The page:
When you think about traditions, perhaps you think about the holidays. But what about “everyday traditions” that make your family unique?
In the 1999 film The Story of Us, directed by Rob Reiner, Bruce Willis and Michelle Pfeiffer play a married couple with two children whose marriage has become a bit rocky. One of the “everyday traditions” that their family has is sharing their “High/Low” for the day. As they gather around the dinner table, they each share their best and worst moments of their day. Spending this time together as a family, and beginning this conversation is a starting point that can lead to some nice discussion about what was important, fun, or difficult for each member of your family. If a child is too young to talk, perhaps one of the other family members can help tell about a good moment that they shared with that person.
One of the “traditions” in our family is to use a special plate to recognize a family member for some accomplishment. Growing up in my household, we were given the “Special Plate” by a friend as a Christmas gift. The plate was to be used to help celebrate that member of the family for doing something special. For instance, if a child got an A+ on a test or lost a tooth, or it was Dad’s birthday, or Mom ran her first marathon, it would be a great day for them to get the “Special Plate” for dinner.
When Jake and I were waiting to adopt our first child, I made a trip to The Mad Potter with a friend one evening. She was busily painting some Christmas bulbs to give as gifts, and I selected a nice sized dinner plate. I was on a mission to make a special piece, to be used in our home, to celebrate the exciting and wonderful things the people in my new family would be doing over the years to come.
I picked a bright green hue, and then sprinkled some fun polka-dots throughout the plate. In the center of it, I scrawled the word CELEBRATE! Now, I am able to pull out our “Celebrate Plate” when it is time to recognize special accomplishments that have happened in our family.
If you have more space in your house, perhaps a special chair could be used at your dinner table. Check out the Habitat ReStore to see about purchasing a chair to repurpose. Use paint, handprints, stickers, or glitter glue to make the chair meaningful to your family. Allow the person you are celebrating to sit in the chair for dinner, and discuss why they get the honor of sitting there that day. Maybe starting a list of the date, who, and why they’re being celebrated would be fun way to look back over the years to remember all of the good things each family member has done.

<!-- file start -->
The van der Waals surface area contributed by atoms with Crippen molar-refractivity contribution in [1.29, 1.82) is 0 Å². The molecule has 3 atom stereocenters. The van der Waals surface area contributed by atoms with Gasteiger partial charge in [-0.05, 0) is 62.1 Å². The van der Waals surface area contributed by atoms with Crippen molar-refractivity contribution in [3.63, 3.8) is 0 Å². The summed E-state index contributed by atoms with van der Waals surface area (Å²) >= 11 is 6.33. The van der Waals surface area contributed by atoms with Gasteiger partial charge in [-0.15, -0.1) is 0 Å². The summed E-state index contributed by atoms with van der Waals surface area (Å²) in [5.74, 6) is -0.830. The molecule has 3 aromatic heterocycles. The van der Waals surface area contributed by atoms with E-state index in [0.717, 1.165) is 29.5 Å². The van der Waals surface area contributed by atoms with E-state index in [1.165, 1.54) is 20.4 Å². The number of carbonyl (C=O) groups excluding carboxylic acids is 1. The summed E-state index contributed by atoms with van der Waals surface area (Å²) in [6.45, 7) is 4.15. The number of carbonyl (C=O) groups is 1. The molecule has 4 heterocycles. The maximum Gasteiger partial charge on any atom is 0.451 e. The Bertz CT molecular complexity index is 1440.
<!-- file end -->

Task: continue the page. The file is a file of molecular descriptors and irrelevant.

As your family situations change, your “everyday traditions” might change, too. Recently, my husband spent 14 months away from home on a deployment to Afghanistan. I remained in the Quad Cities to work and raise our son who was 2 ½-3 ½ years old during that time. Talking about the years’ worth of days that spanned between the time Jake left and the time he returned was an insurmountable task for a Mommy to explain to such a young boy, but I had an idea. I purchased two small plastic containers from a dollar store and a large jug of jellybeans. I meticulously counted out 365 beans into each jar. One jar went with Daddy to Afghanistan, and one jar stayed at home. Each day, one bean would be eaten, and as time progressed, we could see that the days were dwindling until we’d have Asher’s “Soldier Daddy” back in our arms again. Like life, some days the jellybeans were good, yummy…and other days they were not our favorite flavor, and we looked forward to a better day…and a better jellybean…tomorrow. It helped us to know we were each doing the same thing daily, even though our family was thousands of miles apart. Our friends checked in on us by asking “How many jellybeans left in your jar?” It was a tangible way for us all to see how much progress we had made in a year.
What are your everyday traditions? If you don’t have any yet, perhaps you should start making them. Today is a perfect day to start making memories!